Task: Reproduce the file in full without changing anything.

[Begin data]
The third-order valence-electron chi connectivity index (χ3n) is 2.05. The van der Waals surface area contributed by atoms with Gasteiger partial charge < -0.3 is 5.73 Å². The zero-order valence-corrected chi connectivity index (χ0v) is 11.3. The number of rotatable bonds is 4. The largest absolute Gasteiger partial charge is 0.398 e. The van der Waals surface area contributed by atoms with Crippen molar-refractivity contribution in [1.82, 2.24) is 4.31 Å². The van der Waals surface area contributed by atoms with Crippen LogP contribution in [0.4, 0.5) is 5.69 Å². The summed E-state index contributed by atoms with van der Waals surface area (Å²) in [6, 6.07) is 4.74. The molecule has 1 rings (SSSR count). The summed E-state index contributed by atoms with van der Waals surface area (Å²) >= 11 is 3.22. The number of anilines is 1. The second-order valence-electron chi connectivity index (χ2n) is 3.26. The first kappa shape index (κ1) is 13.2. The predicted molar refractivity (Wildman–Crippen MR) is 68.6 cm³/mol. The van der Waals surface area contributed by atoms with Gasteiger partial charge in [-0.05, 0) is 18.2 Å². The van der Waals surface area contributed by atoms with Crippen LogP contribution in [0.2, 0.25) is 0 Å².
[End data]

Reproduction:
The third-order valence-electron chi connectivity index (χ3n) is 2.05. The van der Waals surface area contributed by atoms with Gasteiger partial charge < -0.3 is 5.73 Å². The zero-order valence-corrected chi connectivity index (χ0v) is 11.3. The number of rotatable bonds is 4. The largest absolute Gasteiger partial charge is 0.398 e. The van der Waals surface area contributed by atoms with Crippen molar-refractivity contribution in [1.82, 2.24) is 4.31 Å². The van der Waals surface area contributed by atoms with Crippen LogP contribution in [0.4, 0.5) is 5.69 Å². The summed E-state index contributed by atoms with van der Waals surface area (Å²) in [6, 6.07) is 4.74. The molecule has 1 rings (SSSR count). The summed E-state index contributed by atoms with van der Waals surface area (Å²) >= 11 is 3.22. The number of anilines is 1. The second-order valence-electron chi connectivity index (χ2n) is 3.26. The first kappa shape index (κ1) is 13.2. The predicted molar refractivity (Wildman–Crippen MR) is 68.6 cm³/mol. The van der Waals surface area contributed by atoms with Gasteiger partial charge in [-0.05, 0) is 18.2 Å². The van der Waals surface area contributed by atoms with Crippen LogP contribution in [0.2, 0.25) is 0 Å².